Most things were closing up since it was a Sunday evening, so we just walked around Boston, admiring the beautiful architecture. I loved the mix of old and new buildings in Boston; it is such a cool city. We were so happy to finally be there!
We enjoyed people-watching in the Quincy Market, which is right by the historic Faneuil Hall. There are places to shop and eat (and I did buy some jeans), but mostly we just sat and relaxed.
The next day we slept in a little, and when we woke up, oh snap, it was pouring rain. We weren’t about to sit around in our hotel room all day, though, so we bought a couple of umbrellas since we’d forgotten ours at home, and went out to start seeing Boston. We started with the Freedom Trail, which is a 2.5-mile walking path marked by a red brick line that takes you to all the historic sites like Old North Church and the site of the Boston Massacre, among others.
We don’t have as many pictures from this day due to the fact that our camera was hiding from the rain in Ben’s backpack. But we did a lot in spite of the weather. We toured the Massachusetts State House, which was one of the best tours of the trip. Among other marvels, it contained a bust of George Washington that was once a bust of Samuel Adams until someone decided it looked a lot like Washington (?!), and a bronze “teagle” which is a weird combination of a turkey and an eagle. A few hundred years ago when they were debating what America’s national bird should be, apparently the front-runners were the turkey and the eagle. Not knowing which one would be chosen but working under a deadline, the artist cast not a turkey, not an eagle, but a teagle. It looks like a bird of noble bearing, except it has drumstick legs and a wattle. Yeah, I’m kind of glad they went with the eagle eventually.
We also saw King’s Chapel, which has an extremely old and venerable pulpit. Behold.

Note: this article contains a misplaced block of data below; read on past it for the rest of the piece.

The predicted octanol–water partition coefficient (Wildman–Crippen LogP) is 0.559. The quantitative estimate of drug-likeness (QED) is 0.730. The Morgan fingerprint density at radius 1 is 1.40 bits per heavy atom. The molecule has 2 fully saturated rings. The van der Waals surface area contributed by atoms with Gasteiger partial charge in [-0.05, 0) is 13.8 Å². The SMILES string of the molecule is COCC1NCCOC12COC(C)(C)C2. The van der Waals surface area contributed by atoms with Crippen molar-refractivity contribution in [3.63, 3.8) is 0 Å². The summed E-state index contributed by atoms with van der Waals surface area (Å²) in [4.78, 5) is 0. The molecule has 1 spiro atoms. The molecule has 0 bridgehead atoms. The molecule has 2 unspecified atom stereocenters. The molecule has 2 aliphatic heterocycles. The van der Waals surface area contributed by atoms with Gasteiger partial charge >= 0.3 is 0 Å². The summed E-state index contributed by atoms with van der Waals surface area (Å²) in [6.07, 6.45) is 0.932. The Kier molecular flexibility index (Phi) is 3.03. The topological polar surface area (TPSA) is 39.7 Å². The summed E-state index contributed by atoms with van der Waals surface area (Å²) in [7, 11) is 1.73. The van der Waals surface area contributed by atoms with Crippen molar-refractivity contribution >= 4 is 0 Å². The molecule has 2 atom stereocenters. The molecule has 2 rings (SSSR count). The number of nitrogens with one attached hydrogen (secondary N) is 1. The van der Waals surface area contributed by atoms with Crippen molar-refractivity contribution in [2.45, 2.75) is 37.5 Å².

At the Old South Meeting House, which won the “Probably not worth the $6 admission fee, but oh well, too late now” prize for the day, I picked up some postcards. Throughout the entire trip I regularly bought, filled out, and sent postcards to family members, a practice that got me some funny comments. Is sending postcards on vacation becoming a lost art? That makes me sad, because I love postcards.
When we had seen all the history we could handle for a day, we just chilled for a while, got coffee at Starbucks, etc. We even hit up some stores like TJ Maxx (where we bought a jacket and scarf cause it was cold in the rain!) that looked really cool because they were inside antiquey brick buildings. Boston is so awesome like that. We spent at least an hour in a store called Brattle’s Book Shop, where I was in my element. It was jammed with yummy old books. I bought an old book of poetry by Tennyson to add to my slowly-but-steadily-growing old book collection.
Because it was Restaurant Week in Boston that week, some of the high-class pricier restaurants were offering special three-course dinner menus at $30 per person, so we thought we’d try one that night. We somewhat randomly chose Anthony’s at Pier 4, which turned out to be a pretty famous place. A lot of famous people had eaten there, as evidenced by the signed photos on the walls …. movie stars, sports stars, presidents, and such. It was pretty sweet. We were a little bit wet and bedraggled because we had tried to walk there but only got halfway there before we were rain-soaked and tired out, at which point we got a taxi. We finally got there, though, and the view of the harbor was beautiful, if a little misty, as we ate lobster bisque, steak and salmon. Oooh la la. The service was excellent. Our waiter was a dapper old gentleman who said “thank you” about every 5 minutes.
And that was it for days 1 and 2 in Boston. Tune in next time for more….